A “dramatic illumination” of Connemara mountains, snapshots of Homer’s Odyssey on Galway beaches and tightrope walking across the river Corrib are among highlights of the Galway 2020 European capital of culture unveiled on Wednesday evening.
Writer Margaret Atwood, Irish international artist John Gerrard and north American sculptor David Best of “Burning Man” fame are among leading participants in the €39 million cultural programme which was released at a public event in Eyre Square attended by Minister for Culture Josepha Madigan.
Wonder Works, the British company behind Olympic Games opening ceremonies and Queen Elizabeth’s golden jubilee, has been booked for Galway 2020’s opening event next February when a street “invasion” will be preceded by a series of bonfires “erupting” in villages and towns throughout the county.
Artistic director Helen Marriage said the programme would follow the Celtic calendar and would conclude in January 2021 with a “glittering gallery without walls” created by Lumiere Galway, a collaboration of artists working with light.
Several thousand people attended last evening's event in Eyre Square, and copies of the 2020 programme will be delivered to every home in Galway city and county, the organisers say.
Presenting some highlights, Ms Marriage singled out a “moving” tribute to almost 800 infants and children recorded as having died at the Bon Secours home in Tuam, Co Galway, and a “temporary monument to ending division” involving artist David Best and members of Derry’s community.
A “radio soap opera” of stories from the Travelling community, and a collaboration between US artist Jenny Polak and migrants, particularly those caught in direct provision, will also feature, she said.
“Hope it rains” is the title of a project devised by Ríonach Uí Neill which marks the west of Ireland’s cultural relationship with weather and the issue of climate resilience.
It is inviting people to become “citizen inventors”, working with experts in art, design, sport, and science on renewable energy, weather-proofing, green infrastructure, outdoor play, health and well-being, and heritage projects.
Ms Madigan was joined by Galway 2020 chair Arthur Lappin and chief executive Patricia Philbin to witness French performance company Gratte Ciel’s giant umbrella suspended from a crane, while musician Anna Mullarkey performed a specially composed piece for the event.
The countdown is ON! ⏰— Josepha Madigan ⚖️✨ (@josephamadigan) September 17, 2019
3 days until Ireland gets wrapped in #Culture 🎭 with 4,000+ events across the country. It promises to be a night like no other 💃
I encourage everyone get out this Friday to explore the brilliant events taking place! #CultureNight
📸 @tom_honanphotos pic.twitter.com/B0bfhJD75t
The 154 projects will present 1,900 events – a total that includes repeat performances - and there will be “key role” for the Irish language, Ms Madigan noted.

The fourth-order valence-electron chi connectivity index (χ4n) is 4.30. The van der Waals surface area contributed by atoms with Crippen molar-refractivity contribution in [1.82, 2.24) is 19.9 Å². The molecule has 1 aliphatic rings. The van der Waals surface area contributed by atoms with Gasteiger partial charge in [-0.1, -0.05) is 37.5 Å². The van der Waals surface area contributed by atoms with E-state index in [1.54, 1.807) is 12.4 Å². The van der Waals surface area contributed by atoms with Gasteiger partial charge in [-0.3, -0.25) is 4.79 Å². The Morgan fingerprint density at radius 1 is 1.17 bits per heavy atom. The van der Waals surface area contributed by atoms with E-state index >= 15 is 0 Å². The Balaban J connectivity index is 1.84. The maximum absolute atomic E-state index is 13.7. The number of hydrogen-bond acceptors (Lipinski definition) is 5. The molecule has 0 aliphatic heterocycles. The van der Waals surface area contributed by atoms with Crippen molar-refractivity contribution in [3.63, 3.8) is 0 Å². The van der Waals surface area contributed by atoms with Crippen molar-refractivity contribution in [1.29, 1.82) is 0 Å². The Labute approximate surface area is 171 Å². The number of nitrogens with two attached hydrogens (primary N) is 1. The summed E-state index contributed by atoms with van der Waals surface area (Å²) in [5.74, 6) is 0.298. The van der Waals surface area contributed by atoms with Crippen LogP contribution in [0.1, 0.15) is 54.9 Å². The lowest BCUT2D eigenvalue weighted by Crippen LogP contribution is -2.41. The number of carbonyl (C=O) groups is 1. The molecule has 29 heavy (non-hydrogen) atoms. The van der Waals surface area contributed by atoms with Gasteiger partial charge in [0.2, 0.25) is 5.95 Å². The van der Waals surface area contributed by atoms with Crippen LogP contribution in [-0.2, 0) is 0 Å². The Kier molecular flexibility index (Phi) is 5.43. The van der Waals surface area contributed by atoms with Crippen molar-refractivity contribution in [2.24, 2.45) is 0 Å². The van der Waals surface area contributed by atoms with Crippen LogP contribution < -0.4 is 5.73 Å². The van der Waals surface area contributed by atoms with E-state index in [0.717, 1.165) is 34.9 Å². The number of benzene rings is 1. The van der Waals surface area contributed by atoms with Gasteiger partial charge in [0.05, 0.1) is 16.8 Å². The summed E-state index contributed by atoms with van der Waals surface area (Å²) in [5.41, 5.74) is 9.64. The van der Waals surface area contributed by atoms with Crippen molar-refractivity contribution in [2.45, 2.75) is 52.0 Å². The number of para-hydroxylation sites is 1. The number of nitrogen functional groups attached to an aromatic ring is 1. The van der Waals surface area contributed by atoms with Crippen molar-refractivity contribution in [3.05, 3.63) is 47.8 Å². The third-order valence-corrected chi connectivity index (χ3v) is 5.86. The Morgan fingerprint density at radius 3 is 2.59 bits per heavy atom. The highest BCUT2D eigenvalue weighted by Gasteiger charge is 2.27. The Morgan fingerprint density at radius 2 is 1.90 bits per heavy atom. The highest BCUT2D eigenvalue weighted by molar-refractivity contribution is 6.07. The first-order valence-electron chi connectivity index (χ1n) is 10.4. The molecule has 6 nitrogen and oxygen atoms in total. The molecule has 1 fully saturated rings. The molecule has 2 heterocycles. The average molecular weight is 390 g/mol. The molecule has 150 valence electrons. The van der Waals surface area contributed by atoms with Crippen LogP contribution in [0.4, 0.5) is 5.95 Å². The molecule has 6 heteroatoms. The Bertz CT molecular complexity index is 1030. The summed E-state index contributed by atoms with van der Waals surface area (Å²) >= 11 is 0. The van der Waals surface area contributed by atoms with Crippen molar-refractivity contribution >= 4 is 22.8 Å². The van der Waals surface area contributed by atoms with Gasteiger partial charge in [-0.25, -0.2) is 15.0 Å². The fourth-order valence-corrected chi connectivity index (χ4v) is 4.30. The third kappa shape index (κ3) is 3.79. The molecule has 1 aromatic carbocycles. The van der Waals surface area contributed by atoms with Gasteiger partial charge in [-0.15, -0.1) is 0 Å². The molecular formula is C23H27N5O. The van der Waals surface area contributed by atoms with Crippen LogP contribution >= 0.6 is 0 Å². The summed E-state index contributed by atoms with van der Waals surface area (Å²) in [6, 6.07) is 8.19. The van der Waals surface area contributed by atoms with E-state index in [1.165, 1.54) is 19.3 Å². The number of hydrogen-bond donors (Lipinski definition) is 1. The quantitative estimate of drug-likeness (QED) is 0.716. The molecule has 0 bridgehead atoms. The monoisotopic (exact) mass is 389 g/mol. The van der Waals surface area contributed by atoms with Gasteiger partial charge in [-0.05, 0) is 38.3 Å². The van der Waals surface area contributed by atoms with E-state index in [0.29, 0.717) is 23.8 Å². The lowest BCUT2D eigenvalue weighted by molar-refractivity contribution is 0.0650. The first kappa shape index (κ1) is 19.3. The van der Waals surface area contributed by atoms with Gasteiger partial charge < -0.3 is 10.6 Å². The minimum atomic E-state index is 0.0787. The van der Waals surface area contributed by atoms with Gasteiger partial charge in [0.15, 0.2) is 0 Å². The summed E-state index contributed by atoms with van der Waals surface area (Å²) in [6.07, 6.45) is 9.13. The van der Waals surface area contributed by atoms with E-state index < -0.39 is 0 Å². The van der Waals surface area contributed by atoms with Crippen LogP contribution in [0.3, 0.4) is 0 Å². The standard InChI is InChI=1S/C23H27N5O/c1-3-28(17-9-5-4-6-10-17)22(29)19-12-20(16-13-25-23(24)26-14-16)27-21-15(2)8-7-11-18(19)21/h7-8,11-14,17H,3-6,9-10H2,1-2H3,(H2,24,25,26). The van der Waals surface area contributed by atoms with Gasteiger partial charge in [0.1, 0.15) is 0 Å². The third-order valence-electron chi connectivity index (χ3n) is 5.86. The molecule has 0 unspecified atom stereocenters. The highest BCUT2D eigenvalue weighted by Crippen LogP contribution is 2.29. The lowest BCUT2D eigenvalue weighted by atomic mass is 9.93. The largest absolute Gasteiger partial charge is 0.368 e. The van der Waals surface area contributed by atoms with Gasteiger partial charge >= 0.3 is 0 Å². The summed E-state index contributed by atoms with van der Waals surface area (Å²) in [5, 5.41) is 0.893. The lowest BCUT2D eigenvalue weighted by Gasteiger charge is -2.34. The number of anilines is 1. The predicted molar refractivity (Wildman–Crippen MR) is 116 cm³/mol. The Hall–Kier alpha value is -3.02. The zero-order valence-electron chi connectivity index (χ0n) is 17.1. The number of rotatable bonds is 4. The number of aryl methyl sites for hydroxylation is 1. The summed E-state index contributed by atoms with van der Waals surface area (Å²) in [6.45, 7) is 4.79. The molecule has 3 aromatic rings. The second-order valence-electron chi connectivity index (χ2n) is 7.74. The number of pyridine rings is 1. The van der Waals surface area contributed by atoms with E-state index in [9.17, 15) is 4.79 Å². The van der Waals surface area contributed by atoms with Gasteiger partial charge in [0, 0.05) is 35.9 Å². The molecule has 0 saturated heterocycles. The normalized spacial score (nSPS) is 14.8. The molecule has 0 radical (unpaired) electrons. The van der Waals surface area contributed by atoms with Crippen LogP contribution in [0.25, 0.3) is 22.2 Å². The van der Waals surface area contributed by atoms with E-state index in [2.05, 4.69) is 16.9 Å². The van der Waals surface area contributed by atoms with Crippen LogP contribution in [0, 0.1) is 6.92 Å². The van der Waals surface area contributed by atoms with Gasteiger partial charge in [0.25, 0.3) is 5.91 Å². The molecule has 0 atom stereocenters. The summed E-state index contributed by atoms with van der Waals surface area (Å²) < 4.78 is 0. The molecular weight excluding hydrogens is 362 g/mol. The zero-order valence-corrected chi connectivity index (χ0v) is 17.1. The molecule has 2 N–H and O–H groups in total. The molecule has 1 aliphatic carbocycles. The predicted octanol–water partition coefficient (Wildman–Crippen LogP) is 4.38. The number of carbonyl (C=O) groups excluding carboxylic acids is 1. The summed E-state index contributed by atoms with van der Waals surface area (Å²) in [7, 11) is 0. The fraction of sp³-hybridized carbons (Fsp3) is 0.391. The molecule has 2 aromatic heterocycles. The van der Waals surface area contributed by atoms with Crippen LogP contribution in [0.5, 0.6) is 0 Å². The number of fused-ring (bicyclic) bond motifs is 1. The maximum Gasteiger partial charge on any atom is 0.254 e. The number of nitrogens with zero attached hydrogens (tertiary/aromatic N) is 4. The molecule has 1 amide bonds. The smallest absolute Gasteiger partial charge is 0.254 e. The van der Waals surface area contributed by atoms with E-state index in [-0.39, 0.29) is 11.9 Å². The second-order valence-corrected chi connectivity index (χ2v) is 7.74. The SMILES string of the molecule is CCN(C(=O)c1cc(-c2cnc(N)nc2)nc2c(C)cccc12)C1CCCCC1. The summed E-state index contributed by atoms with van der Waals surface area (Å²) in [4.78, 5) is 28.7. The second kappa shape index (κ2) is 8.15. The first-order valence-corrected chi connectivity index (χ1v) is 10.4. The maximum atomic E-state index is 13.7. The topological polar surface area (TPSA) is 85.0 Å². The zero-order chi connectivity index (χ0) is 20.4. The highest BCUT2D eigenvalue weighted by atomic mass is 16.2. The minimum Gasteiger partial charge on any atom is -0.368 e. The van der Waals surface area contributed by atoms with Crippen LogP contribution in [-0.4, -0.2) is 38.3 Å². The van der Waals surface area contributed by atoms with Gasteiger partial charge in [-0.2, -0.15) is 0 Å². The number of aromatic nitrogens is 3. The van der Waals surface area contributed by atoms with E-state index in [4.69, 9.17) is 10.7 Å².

“The programme also has strong connections with Britain and regardless of the outcome of Brexit I wish to state that Ireland remains fully committed to engaging through arts and culture with the UK,as well as our EU partners and globally,” Ms Madigan said.
The minister acknowledged concern about a long-term legacy for Galway, which lacks cultural spaces, when she said that a sub-committee would be established to examine this.
Galway International Arts Festival has recently briefed Minister for Communications Richard Bruton on the potential of An Post’s buildings in Galway city, which it “borrowed” and refurbished for this year’s arts festival’s visual programme.
The programme will open several weeks after controversial restrictions on busking in Galway city centre come into force next January.
Comhgháirdeachas le Gaillimh!— Tourism-Culture-Arts-Gaeltacht-Sport-Media (@DeptCulturelRL) September 18, 2019
Sheol an tAire Madigan Clár Ghaillimh 2020 Príomhchathair Chultúir na hEorpa 2020 níos luaithe inniu
Minister @josephamadigan launched Galway European Capital of Culture @galway2020 programme at a spectacular event in Eyre Square this evening
Asked to comment on this, Ms Marriage said in her personal opinion that while “everyone has to operate within the law”, it would be a “huge shame” if the impact of busking was diminished.
Galway 2020 has expressed confidence that sufficient funding will be raised, following a year of controversy when it lost its first creative director, chief executive, chairwoman, operations officer, and several board members, including former EU commissioner Maire Geoghegan Quinn and Galway arts festival chief executive John Crumlish.
Budget cuts of between 30 and 40 per cent were imposed on arts projects, forcing Druid Theatre Company to pull one major production, but Druid is presenting a series of one-act plays throughout the city and county next year.
The project, which originally had a budget of €46 million when securing the bid, has a guaranteed €25 million in State funding.
The project recently awarded a €200,000 contract to a British company to monitor and evaluate the 2020 artistic programme in collaboration with NUI Galway.